Ancestral Pueblo: Greater Upper Rio Grande ValleyNorthern Rio GrandeGreater Tewa Basin (Northern Tewa)Northern Rio Grande White WareWiyo Black-on-white

Type Name: Wiyo Black-on-white

Period: 1250 A.D. - 1450 A.D.
Culture: Ancestral Pueblo: Greater Upper Rio Grande Valley
Branch: Northern Rio Grande
Tradition: Greater Tewa Basin (Northern Tewa)
Ware: Northern Rio Grande White Ware

First posted by C. Dean Wilson 2012

Wiyo Black-on-white was originally described and referred to as "biscuitoid" (Kidder and Amsden 1931), and later named and further described by Mera (1935). This type consists of forms exhibiting characteristics transitional between Santa Fe Black-on-white and early biscuit ware types.

Wiyo Black-on-white is similar to Santa Fe Black-on-white, but it is distinguished by softer pastes and surfaces that range from light tan, brown, to greenish-gray (Habichit-Mauche 1993; Stubbs and Stallings 1953). Cores are rare, although there is a slight degradation in paste color which tends to be darker in exteriors and lighter to brown on interiors. Pastes tends to break along an even plain, although it sometimes seems to be softer and lower fired than Santa Fe Black-on-white. This type is consistently tempered with fine crushed angular tuff fragments similar to that noted for later forms of Santa Fe Black-on-white. Black particles that sometimes occur in Santa Fe Black-on-white tend to be conspicuous if not more common in Wiyo Black-on-white. The temper is also similar to that noted in Biscuit Ware types, although the range of tuff fragments tends not to be as fine or dense. Forms are usually represented by bowls that tend to be wide and deep, although jars, dippers, and other forms have been noted in low frequencies. Interior bowl surfaces are usually well-polished and tend to be evenly smoothed and highly polished sometimes resulting in a greasy appearance. Both slipped and unslipped forms are relatively common. When present slips are often thin and indiscrete. Bowl exteriors are seldom slipped or polished, but tend to be smoother than bowl exteriors of Santa Fe Black-on-white. The walls of vessels are usually even in thickness and tend to be slightly thicker than noted in Santa Fe Black-on-white.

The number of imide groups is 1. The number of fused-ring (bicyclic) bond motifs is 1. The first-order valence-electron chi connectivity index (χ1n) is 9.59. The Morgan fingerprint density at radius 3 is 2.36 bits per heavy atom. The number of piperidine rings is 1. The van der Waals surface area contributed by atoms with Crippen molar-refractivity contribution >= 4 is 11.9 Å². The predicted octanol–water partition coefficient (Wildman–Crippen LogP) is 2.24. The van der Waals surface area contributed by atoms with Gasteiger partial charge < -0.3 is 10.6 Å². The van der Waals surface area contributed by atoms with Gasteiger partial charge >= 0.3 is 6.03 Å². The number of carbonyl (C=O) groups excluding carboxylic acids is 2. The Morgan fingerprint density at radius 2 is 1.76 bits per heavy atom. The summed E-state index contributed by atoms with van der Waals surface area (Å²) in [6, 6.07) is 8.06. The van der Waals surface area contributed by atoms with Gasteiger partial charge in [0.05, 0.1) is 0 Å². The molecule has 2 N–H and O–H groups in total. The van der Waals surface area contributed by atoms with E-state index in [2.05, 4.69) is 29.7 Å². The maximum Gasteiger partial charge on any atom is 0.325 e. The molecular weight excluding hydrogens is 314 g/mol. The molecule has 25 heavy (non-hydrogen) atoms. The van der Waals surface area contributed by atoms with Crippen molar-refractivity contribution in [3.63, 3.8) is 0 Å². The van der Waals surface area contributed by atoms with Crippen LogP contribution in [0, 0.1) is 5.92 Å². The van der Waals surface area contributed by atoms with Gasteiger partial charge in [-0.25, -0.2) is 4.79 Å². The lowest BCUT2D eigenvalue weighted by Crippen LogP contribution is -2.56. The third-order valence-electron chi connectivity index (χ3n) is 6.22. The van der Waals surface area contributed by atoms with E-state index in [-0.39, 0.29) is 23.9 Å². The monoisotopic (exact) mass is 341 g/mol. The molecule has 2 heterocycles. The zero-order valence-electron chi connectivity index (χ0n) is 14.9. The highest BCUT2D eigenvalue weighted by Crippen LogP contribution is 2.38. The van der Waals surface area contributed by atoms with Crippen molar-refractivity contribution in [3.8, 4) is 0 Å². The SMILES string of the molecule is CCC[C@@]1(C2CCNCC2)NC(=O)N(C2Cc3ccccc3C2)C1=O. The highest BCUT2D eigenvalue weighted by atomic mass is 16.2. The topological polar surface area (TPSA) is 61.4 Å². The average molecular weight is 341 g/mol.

Decorations are usually dense, dark, and well executed as compared to Santa Fe Black-on-white. Rims decorations are relatively common, and include ticks, dots, and lines, and may be present in as much as 40% of the Wiyo Black-on-white rims sherds in some assemblages. Rims tend to be rounded or flat, although flared rims become more common during the early Classic period. Designs styles and layouts are similar to those described for Santa Fe Black on-white, with paneled bands dominating. These designs are often organized under a single broad framing line. Solid designs tend to be more common and lines are thicker than on Santa Fe Black. Designs commonly exhibit bilateral symmetry, similar to that common in early biscuit and glaze ware types.